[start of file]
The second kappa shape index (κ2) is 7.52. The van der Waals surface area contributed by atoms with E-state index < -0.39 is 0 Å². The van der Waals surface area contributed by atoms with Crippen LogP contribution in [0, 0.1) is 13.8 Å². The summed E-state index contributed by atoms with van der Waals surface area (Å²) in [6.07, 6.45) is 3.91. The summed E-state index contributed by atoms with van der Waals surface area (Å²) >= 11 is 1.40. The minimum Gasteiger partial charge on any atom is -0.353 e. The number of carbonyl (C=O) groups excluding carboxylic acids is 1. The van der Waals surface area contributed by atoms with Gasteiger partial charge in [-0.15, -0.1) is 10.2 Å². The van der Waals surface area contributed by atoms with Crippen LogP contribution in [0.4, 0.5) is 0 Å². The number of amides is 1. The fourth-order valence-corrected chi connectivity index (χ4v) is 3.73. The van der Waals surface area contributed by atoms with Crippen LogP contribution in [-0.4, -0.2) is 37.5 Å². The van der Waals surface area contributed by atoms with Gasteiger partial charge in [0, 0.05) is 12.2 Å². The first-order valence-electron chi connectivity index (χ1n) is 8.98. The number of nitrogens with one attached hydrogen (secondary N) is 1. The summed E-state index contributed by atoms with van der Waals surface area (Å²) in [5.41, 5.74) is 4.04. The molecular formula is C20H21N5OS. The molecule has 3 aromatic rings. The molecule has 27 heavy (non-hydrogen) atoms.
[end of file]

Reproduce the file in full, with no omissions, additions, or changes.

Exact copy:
The second kappa shape index (κ2) is 7.52. The van der Waals surface area contributed by atoms with E-state index < -0.39 is 0 Å². The van der Waals surface area contributed by atoms with Crippen LogP contribution in [0, 0.1) is 13.8 Å². The summed E-state index contributed by atoms with van der Waals surface area (Å²) in [6.07, 6.45) is 3.91. The summed E-state index contributed by atoms with van der Waals surface area (Å²) >= 11 is 1.40. The minimum Gasteiger partial charge on any atom is -0.353 e. The number of carbonyl (C=O) groups excluding carboxylic acids is 1. The van der Waals surface area contributed by atoms with Gasteiger partial charge in [-0.15, -0.1) is 10.2 Å². The van der Waals surface area contributed by atoms with Crippen LogP contribution in [0.4, 0.5) is 0 Å². The number of amides is 1. The fourth-order valence-corrected chi connectivity index (χ4v) is 3.73. The van der Waals surface area contributed by atoms with Crippen LogP contribution in [-0.4, -0.2) is 37.5 Å². The van der Waals surface area contributed by atoms with Gasteiger partial charge in [0, 0.05) is 12.2 Å². The first-order valence-electron chi connectivity index (χ1n) is 8.98. The number of nitrogens with one attached hydrogen (secondary N) is 1. The summed E-state index contributed by atoms with van der Waals surface area (Å²) in [5.41, 5.74) is 4.04. The molecular formula is C20H21N5OS. The molecule has 3 aromatic rings. The molecule has 27 heavy (non-hydrogen) atoms.